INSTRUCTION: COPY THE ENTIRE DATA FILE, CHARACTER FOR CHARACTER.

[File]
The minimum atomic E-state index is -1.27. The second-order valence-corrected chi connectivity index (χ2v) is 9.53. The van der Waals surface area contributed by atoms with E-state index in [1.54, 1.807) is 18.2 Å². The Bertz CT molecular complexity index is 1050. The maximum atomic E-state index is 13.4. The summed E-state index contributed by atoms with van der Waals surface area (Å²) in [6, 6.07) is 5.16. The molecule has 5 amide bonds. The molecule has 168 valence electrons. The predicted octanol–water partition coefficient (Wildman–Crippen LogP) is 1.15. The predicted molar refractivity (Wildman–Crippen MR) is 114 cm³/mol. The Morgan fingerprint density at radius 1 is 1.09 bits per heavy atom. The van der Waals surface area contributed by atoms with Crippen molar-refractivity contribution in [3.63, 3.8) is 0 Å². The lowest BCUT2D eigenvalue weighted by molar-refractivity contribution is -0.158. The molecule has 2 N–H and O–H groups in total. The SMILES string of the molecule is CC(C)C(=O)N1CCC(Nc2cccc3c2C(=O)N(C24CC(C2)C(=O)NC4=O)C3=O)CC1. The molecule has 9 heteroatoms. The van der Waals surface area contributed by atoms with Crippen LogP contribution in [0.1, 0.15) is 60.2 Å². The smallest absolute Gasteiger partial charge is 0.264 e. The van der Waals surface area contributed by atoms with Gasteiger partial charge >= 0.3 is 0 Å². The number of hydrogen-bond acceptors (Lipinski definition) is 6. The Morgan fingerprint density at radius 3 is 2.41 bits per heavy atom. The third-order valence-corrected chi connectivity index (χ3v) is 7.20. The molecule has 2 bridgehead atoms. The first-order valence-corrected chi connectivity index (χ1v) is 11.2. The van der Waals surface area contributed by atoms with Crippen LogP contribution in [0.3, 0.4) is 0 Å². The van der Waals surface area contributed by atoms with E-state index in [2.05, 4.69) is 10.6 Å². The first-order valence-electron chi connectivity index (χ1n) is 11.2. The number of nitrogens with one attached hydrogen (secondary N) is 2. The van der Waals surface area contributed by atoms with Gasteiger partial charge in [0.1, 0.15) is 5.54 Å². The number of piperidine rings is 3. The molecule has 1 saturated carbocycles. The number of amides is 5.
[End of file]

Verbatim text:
The minimum atomic E-state index is -1.27. The second-order valence-corrected chi connectivity index (χ2v) is 9.53. The van der Waals surface area contributed by atoms with E-state index in [1.54, 1.807) is 18.2 Å². The Bertz CT molecular complexity index is 1050. The maximum atomic E-state index is 13.4. The summed E-state index contributed by atoms with van der Waals surface area (Å²) in [6, 6.07) is 5.16. The molecule has 5 amide bonds. The molecule has 168 valence electrons. The predicted octanol–water partition coefficient (Wildman–Crippen LogP) is 1.15. The predicted molar refractivity (Wildman–Crippen MR) is 114 cm³/mol. The Morgan fingerprint density at radius 1 is 1.09 bits per heavy atom. The van der Waals surface area contributed by atoms with Crippen molar-refractivity contribution in [3.63, 3.8) is 0 Å². The lowest BCUT2D eigenvalue weighted by molar-refractivity contribution is -0.158. The molecule has 2 N–H and O–H groups in total. The SMILES string of the molecule is CC(C)C(=O)N1CCC(Nc2cccc3c2C(=O)N(C24CC(C2)C(=O)NC4=O)C3=O)CC1. The molecule has 9 heteroatoms. The van der Waals surface area contributed by atoms with Crippen LogP contribution in [0.1, 0.15) is 60.2 Å². The smallest absolute Gasteiger partial charge is 0.264 e. The van der Waals surface area contributed by atoms with Gasteiger partial charge >= 0.3 is 0 Å². The number of hydrogen-bond acceptors (Lipinski definition) is 6. The Morgan fingerprint density at radius 3 is 2.41 bits per heavy atom. The third-order valence-corrected chi connectivity index (χ3v) is 7.20. The molecule has 2 bridgehead atoms. The first-order valence-corrected chi connectivity index (χ1v) is 11.2. The van der Waals surface area contributed by atoms with Crippen LogP contribution in [0.3, 0.4) is 0 Å². The van der Waals surface area contributed by atoms with E-state index in [2.05, 4.69) is 10.6 Å². The first-order valence-electron chi connectivity index (χ1n) is 11.2. The number of nitrogens with one attached hydrogen (secondary N) is 2. The van der Waals surface area contributed by atoms with Gasteiger partial charge in [0.1, 0.15) is 5.54 Å². The number of piperidine rings is 3. The molecule has 1 saturated carbocycles. The number of amides is 5.